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Oracle® OLAP DML Reference
10g Release 1 (10.1)

Part Number B10339-02
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The FOR command specifies one or more dimensions whose status will control the repetition of one or more statements. These statements, along with the FOR command itself, are often called a FOR loop. You can use the FOR command only within programs.


FOR dimension...




One or more dimensions whose current status controls the repetition of one or more statements. The statements are repeated for each combination of the values of the specified dimensions in the current status. When two or more dimensions are specified, the first one varies the slowest. You can specify a composite instead of a dimension.


The statement to be repeated. To repeat two or more statements, enclose them between DO and DOEND.


When you are repeating only one statement after FOR, you can omit DO and DOEND.


FOR Dimension

A FOR statement loops over the values in status of the specified dimension. After the last dimension value, dimension status is restored to what it was before the loop, and execution of the program resumes with the next statement.

Status Inside a Loop

The TEMPSTAT command limits the dimension you are looping over inside a FOR loop or inside a loop that is automatically generated by the REPORT command.

No Sorting

Because current status defines and controls a FOR loop, you cannot sort the FOR dimension within the loop.

Assignment Statements and Other Looping Statements

An OLAP DML assignment statement (SET), and some other OLAP DML statements automatically loop over dimension status and do so more efficiently than a FOR loop. Be careful not to cause extra looping by putting an assignment statement or one of these statements in a FOR loop.


You can use the BREAK, CONTINUE, and GOTO commands to branch within, or out of, a FOR loop, thereby altering the sequence of statement execution.

Nested FOR Commands

FOR commands can be nested within a FOR loop to any depth, as long as matching DO and DOEND commands are supplied where appropriate.

Related Statements

See also DO ... DOEND, IF...THEN...ELSE, WHILE, and RETURN.


Example 13-24 Repeating ROW Commands

In a report program, you want to show the unit sales of tents for each of three months. Use the following FOR command with a DO/DOEND sequence to repeat ROW commands and BITAND commands for each value of the month dimension.

LIMIT product TO tents
LIMIT month TO 'Jan96' TO 'Mar96'
ROW district
ROW UNDER '-' VALONLY name.product
FOR month
      ROW INDENT 5 month WIDTH 6 UNITS

The program lines produce the following report.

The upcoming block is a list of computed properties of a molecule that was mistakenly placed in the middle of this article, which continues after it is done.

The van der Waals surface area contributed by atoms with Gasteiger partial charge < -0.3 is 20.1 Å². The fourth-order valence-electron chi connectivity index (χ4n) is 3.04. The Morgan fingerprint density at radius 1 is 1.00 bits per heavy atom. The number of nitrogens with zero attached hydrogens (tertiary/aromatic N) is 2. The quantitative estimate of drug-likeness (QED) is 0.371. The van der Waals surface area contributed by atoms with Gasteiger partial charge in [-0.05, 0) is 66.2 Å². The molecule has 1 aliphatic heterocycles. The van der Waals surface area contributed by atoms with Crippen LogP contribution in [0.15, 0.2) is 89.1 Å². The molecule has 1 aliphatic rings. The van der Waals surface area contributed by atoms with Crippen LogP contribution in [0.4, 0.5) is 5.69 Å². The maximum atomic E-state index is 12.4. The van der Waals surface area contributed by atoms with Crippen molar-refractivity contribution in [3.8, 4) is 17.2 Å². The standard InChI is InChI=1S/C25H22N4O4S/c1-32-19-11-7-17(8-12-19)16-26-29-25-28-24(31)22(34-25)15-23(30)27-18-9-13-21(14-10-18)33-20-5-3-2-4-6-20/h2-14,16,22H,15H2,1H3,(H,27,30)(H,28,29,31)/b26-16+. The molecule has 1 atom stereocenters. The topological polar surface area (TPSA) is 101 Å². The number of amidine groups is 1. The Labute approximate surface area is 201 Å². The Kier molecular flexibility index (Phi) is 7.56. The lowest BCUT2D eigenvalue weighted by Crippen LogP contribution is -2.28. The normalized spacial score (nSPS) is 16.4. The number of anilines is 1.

3-Person Tents
     Jan96              307
     Feb96              209
     Mar96              277

Example 13-25 Using the FOR Command for Looping Over Values

The FOR command executes the commands in the loop for each value in the current status of the dimension. You must limit the dimension to the desired values before executing the FOR command. For example, you can produce a series of output lines that show the price for each product.

LIMIT product TO ALL
FOR product
SHOW JOINCHARS('Price for ' product ': $' price)

Each output line has the following format.

Price for TENTS: $165.50

When your data is multidimensional, you can specify more than one dimension in a FOR command to control the order of processing. For example, you can use the following command to control the order in which dimension values of the units data are processed.

FOR month district product
   units = ...

When this assignment statement is executed, the month dimension varies the slowest, the district dimension varies the next slowest, and the product dimension varies the fastest. Thus, a loop is performed over all products for the first district before doing the next district, and over all districts for the first month before doing the next month.

Within the FOR loop, each specified dimension is temporarily limited to a single value while it executes the commands in the loop. You can therefore work with specific combinations of dimension values within the loop.

Example 13-26 Using DO/DOEND in a FOR Loop

When actual figures for unit sales are stored in a variable called units and projected figures for unit sales are stored in a variable called units.plan, then the code in your loop can compare these figures for the same combination of dimension values.

LIMIT product TO ALL
LIMIT district TO ALL
FOR district product
     IF (units.plan - units)/units.plan GT .1
       'Unit sales for ' product ' in ' -
       district ' are not within 10% of plan.')

These lines of code are processed in the following manner.

  1. The data is limited to a specific month.

  2. All the districts and products are placed in status, and the FOR loop is entered.

  3. In the FOR loop, the actual figure is tested against the planned figure. When the unit sales figure for Tents in Boston is more than 10 percent below the planned figure, then the following message is sent to the current outfile.

    Unit sales for TENTS in BOSTON are not within 10% of plan.
  4. After processing all the products, the FOR loop is complete for the first district.

  5. The loop is executed for the second district, and so on.

    Note that while the FOR loop executes, each dimension that is specified in a FOR command is limited temporarily to a single value. When you specify district in the FOR loop, but not product, then all the values of product are in status while the FOR loop executes. The IF...THEN...ELSE command then tests data for only the first value of the product dimension.